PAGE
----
Its effects have been felt by the masses and on a wide-ranging scale, yet for up-and-coming artists the past year’s pause on the live music industry has been particularly damaging. Not only do local grassroots gigs play a crucial role in building a new artist’s fanbase, they provide a valuable platform for their own personal development. And so, as the snow slowly begins to melt around lockdown, and visions of a social life begin to peep through, there is a palpable excitement building amongst the local music scene. Thanks to the new step-down in restrictions, I had the pleasure of meeting with Swindon-based singer-songwriter, Dakota Simpson. With the great outdoors being our only option and erratic on/off hailstorm notwithstanding, I spoke with Dakota over coffee upon Marlborough town’s green and pleasant land. Translating in this case to: a park behind a care home, on a rock, under the shelter of a tree. They don’t lie when they speak of the glamour of the music industry.
Our meeting comes four months after the release of Dakota and her band’s latest single ‘Flâneur’; a short but sweet glimpse into the mind of an escapist and an invitation to explore the world through their eyes. Its amalgamation of bedroom pop and folk lends itself perfectly to the subject, as the soft, psychedelic tones transport us from our the confines of our bedroom to wandering at leisure through city streets. The lyrical inspiration came from Dakota’s recent dissertation project at the BIMM Institute in Bristol, where she studied Charles Baudelaire’s roaming literary figure, the flâneur: “Since the focus of my study was the female flâneur, I spent a lot of time walking around Bristol or Swindon, just being an observer and taking in things going on around me. It became a sort of ritual for me as well as a great source of lyrical inspiration. So as soon as I heard the guitar part that had been laid down I knew I wanted to do something with it – and do it properly. ”
If the music world has learned anything from the past year, it’s that making a song ‘properly’ no longer cries out for fancy studios and expensive recording equipment. For Dakota and her band, it even sounded strange when they did: “After we went to the studio and I recorded my vocals, something just didn’t sit right. They sounded too clean, too refined and it just didn’t blend with the sound we were trying to create.” As a result, what we hear on ‘Flâneur’ is in fact the first vocal demo, recorded in Dakota’s bedroom. Not only does this offer an accessible intimacy to Dakota’s delicate lyrics, but also compliments the hazy, dreamy quality of the music they float upon. Fun inside knowledge: the police siren heard in the opening phrase was accidentally captured in Dakota’s demo recording; a beautiful coincidence that we can all agree is the perfect addition to the urban vista being painted in the song.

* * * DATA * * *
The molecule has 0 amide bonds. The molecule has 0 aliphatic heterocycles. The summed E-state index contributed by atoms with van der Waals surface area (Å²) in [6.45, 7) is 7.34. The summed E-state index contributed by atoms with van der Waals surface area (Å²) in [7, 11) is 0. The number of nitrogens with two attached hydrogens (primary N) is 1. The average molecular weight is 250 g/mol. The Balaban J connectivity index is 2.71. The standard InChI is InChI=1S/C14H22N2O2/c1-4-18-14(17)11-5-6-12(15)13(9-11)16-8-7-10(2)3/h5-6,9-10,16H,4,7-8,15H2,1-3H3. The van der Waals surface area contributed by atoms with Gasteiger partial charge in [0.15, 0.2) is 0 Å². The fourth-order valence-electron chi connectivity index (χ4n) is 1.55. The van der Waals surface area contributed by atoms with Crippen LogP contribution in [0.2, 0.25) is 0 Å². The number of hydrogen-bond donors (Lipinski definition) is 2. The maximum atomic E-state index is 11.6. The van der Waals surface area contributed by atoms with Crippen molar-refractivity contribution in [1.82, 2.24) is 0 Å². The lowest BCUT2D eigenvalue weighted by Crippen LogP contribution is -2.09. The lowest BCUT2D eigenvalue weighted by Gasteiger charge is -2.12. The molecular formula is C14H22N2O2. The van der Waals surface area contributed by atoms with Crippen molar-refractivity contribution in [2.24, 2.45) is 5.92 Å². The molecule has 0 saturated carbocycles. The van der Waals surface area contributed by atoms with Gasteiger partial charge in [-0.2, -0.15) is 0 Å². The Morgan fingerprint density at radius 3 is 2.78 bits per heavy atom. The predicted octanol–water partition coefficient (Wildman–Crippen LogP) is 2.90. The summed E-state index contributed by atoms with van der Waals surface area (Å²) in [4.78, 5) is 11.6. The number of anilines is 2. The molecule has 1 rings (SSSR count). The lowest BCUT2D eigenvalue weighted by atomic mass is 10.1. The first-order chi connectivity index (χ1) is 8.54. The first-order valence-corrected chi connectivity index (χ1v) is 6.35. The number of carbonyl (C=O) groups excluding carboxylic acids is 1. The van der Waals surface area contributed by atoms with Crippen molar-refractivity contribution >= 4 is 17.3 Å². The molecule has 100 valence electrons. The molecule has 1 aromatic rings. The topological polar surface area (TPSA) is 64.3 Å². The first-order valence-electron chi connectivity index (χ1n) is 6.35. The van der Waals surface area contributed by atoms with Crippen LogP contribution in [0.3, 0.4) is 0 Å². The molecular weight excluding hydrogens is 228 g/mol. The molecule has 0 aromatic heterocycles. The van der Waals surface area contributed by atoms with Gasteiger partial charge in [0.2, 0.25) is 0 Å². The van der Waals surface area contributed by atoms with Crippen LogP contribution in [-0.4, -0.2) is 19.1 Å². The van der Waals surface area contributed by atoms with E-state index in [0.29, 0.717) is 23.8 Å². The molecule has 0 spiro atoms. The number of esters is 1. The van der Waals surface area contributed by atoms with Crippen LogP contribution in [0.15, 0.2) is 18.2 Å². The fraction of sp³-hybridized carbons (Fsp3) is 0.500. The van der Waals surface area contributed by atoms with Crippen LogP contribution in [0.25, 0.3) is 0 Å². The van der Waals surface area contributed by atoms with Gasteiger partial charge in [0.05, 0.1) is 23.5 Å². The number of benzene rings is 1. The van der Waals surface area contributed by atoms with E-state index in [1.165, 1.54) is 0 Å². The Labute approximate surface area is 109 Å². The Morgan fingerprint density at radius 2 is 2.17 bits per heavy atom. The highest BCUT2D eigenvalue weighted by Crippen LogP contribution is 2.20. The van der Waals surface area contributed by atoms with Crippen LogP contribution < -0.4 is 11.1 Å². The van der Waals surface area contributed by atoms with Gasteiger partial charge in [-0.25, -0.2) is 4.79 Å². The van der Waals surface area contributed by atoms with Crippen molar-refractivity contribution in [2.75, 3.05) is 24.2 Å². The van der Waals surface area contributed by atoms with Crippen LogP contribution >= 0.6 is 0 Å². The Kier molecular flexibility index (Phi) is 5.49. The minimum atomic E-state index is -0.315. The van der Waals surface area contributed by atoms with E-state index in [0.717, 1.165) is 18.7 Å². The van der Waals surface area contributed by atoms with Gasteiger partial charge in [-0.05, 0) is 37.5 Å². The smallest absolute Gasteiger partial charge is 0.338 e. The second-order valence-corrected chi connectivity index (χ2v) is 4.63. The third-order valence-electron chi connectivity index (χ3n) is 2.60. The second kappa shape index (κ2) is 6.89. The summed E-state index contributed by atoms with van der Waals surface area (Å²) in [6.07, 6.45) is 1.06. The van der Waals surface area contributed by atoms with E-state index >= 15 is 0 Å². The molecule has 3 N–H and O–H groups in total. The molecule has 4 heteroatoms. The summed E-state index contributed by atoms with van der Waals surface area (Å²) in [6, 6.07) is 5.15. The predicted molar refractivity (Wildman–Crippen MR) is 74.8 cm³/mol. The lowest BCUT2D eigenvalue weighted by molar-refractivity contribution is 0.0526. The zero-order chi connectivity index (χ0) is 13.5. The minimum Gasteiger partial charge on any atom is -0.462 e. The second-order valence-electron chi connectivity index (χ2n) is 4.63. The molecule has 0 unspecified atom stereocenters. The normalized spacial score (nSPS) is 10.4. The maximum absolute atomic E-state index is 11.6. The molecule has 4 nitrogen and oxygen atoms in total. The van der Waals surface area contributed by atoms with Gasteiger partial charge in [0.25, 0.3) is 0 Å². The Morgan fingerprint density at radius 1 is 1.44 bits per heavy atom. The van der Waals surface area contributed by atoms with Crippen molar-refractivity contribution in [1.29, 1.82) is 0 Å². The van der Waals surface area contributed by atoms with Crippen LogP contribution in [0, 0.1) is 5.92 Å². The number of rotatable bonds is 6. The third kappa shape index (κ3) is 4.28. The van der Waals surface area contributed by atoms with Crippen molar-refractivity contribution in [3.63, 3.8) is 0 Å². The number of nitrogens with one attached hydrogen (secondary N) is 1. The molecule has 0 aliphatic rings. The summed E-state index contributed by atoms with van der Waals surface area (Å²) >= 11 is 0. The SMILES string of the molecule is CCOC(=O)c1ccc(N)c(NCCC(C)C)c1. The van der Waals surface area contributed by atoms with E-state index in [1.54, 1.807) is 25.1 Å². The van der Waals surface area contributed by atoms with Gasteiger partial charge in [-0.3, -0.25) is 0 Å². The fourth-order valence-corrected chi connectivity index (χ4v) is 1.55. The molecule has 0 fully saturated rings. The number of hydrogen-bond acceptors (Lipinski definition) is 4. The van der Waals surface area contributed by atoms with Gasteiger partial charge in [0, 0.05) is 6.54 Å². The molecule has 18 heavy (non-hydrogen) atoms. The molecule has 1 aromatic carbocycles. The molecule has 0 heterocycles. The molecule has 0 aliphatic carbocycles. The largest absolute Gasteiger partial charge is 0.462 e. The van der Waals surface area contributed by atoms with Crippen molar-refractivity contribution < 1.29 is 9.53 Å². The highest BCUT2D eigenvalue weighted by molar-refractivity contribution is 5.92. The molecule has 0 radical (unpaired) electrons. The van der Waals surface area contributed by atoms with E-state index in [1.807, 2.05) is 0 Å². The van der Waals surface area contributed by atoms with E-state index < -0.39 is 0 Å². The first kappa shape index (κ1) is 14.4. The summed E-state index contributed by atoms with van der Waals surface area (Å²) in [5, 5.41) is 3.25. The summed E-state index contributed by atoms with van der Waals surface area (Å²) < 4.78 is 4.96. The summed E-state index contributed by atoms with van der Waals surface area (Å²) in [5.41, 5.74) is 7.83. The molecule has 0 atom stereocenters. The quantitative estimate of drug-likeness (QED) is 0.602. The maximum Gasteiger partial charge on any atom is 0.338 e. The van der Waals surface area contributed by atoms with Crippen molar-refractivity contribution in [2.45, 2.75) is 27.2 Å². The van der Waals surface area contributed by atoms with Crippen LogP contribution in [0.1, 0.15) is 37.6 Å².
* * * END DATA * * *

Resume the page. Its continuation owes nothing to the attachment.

Upon its release ‘Flâneur’ received a wealth of support from local radio stations, with interviews on Swindon 105.5 and BBC Wiltshire (via the BBC Introducing in the West platform). Yet despite the excitement around the burgeoning success of the single, the release week was a bittersweet experience for Dakota. Three days prior to the launch Dakota’s grandma sadly passed away, throwing her into a swell of conflicting emotions: “The track was doing so well – of course I wanted to celebrate that and enjoy the moment, and my family were very supportive. But even when we were sat having a glass of champagne to celebrate, it still felt wrong. I felt guilty for being happy when I had just lost someone so close.” For many artists, channeling their emotions into lyrics and making music is the ultimate coping mechanism. It explains why so much great art comes from pain (Kanye West’s words not mine), and why the vast majority of the songs we consume sing of heartbreak or frustration. However for Dakota it felt like the worst time to be making music. “I had to step away from music for a while. Everything felt kind of pointless and I wasn’t in the right headspace to write anything, especially when I couldn’t make sense of my own feelings. I needed to take some time to focus on myself and my own mental health.”
Speaking to Dakota four months on, her honest and emotional maturity indicated to me a regain in confidence, as well as a remarkable assurance in what was next for her musically. With each of the band members progressing in different directions after leaving Bristol, Dakota admitted that she was ready to find her own sound: “I’m looking forward to the independence of being a solo artist. There’s definitely a great energy that comes with being part of a band, particularly when you get to perform together, but I’m excited to explore my own sound and what feels authentic to me personally.” A musical flâneur one might say? With demos already in the works, Dakota plans to release another single and subsequent EP this Summer before embarking on an MA in songwriting. Adhering to her own lyrics, this is certainly an artist ready to walk her own path.
Stream Dakota’s single ‘Flâneur’ on Spotify and Apple Music.